Mayor launches London's first two cycle superhighway routes

19 July 2010

The Mayor, Barclays and Transport for London (TfL) today launched the first two Barclays Cycle Superhighways, which aim to help significantly increase the number of Londoners choosing pedal power for their daily commute.

A key part of the Mayor’s commitment to stimulate a cycling revolution in the capital, the two pilot routes run from Merton to the City via the A24 and A3, and Barking to Tower Gateway via the A13 and Cable Street. Around 5,000 cycle journeys are currently made every day on both pilot routes, with TfL aiming to increase this to 27,000 cycle trips a day by 2013.

As well as installing distinctive and highly visible blue cycle lanes along both pilot routes, at a minimum of 1.5m wide, works completed to make it safer and easier to commute by bike along these routes include:

  • Trialing 37 cycle safety (‘Trixi’) mirrors at junctions along both pilot routes. These mirrors give drivers of large vehicles better visibility of cyclists when preparing to turn left;
  • Introducing 84 new Advanced Stop Lines at least 5m deep at junctions along both routes, providing a space for cyclists to wait at lights ahead of the queue of traffic;
  • new segregated cycle lanes at the Stockwell Gyratory on the Merton to the City route, and upgrading existing segregated lanes at the Elephant and Castle bypass and on Southwark Bridge, Cable Street and the A13;
  • Re-aligning traffic and bus lanes to create more space for cyclists on busy stretches of the Superhighways, for example on the southbound section of the A24 at the junction of Kennington Road and Brixton Road.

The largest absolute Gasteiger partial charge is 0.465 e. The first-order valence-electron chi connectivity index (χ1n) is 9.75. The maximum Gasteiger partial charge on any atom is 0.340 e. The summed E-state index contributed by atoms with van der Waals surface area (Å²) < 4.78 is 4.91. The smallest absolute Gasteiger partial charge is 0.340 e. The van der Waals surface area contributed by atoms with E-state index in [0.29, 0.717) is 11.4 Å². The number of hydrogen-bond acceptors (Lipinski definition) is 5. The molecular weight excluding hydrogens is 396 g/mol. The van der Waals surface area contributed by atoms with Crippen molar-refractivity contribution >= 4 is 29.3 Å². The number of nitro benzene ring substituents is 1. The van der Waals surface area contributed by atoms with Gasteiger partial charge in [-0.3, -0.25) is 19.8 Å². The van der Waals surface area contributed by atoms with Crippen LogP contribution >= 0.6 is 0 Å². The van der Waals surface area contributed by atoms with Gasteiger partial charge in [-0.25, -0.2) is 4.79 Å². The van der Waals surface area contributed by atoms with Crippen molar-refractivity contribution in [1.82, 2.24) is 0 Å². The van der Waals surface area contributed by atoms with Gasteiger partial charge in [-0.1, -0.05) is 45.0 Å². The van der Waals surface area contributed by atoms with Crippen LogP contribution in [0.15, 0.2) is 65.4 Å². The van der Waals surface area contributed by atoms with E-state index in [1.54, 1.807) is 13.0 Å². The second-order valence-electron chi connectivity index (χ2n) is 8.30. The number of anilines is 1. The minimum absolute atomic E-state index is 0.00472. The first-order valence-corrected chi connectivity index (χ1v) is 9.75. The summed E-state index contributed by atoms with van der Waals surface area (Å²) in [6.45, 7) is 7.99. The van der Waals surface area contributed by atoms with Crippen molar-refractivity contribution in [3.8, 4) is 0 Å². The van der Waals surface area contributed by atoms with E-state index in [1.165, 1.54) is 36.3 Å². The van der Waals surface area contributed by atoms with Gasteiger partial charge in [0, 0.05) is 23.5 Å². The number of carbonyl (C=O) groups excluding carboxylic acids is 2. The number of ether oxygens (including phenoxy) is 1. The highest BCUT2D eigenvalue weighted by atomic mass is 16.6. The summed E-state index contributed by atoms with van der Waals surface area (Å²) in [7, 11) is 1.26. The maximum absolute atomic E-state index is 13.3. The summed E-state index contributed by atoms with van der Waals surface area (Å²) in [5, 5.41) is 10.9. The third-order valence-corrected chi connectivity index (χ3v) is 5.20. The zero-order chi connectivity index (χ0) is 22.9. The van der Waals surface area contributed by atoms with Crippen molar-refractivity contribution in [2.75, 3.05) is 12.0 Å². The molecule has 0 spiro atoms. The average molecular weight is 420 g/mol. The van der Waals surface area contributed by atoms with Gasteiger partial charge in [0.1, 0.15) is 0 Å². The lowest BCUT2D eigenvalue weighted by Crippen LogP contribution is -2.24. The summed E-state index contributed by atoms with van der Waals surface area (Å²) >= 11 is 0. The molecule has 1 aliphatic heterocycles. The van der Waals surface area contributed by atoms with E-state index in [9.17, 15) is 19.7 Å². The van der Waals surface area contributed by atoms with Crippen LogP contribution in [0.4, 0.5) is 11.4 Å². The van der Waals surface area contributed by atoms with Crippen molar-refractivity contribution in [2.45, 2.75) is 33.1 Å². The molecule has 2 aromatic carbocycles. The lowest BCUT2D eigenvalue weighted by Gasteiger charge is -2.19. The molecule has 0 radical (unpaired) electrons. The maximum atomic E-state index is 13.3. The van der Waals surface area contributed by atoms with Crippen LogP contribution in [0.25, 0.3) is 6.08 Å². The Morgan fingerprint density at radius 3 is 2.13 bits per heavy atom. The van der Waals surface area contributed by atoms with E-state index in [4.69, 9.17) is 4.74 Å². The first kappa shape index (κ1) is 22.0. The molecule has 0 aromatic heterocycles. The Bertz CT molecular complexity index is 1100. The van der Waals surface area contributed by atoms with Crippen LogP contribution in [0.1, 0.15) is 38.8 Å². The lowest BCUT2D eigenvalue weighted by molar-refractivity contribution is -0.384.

As part of Barclays Cycle Superhighways, TfL is also providing funding for the eight London boroughs and local businesses along the pilot routes. The money will used to fund around 5,000 cycle parking spaces, over 17,000 hours of cycle training and more than 3,000 hours of cycle maintenance sessions. TfL has already installed 300 new cycle parking spaces along both pilot routes to cater for the anticipated increased demand from cyclists using the Barclays Cycle Superhighways.

The Mayor of London, Boris Johnson, said: “You have got to have a powerful and visible statement on the roads that asserts to every Londoner, whether on two wheels or four, that the Capital is a cycling city. The road space is there for everyone and I am confident that our Superhighways will help switch legions of Londoners on to the pleasures of a pedal powered commute.

“Alongside Barclays Cycle Hire, these radial routes are set to transform our great city into one where cycling is the first choice for many thousands of Londoners. As well as being good for your health and wallet, encouraging more people to commute to work by bike will in turn help us improve air quality, cut carbon emissions and reduce congestion on the transport network.”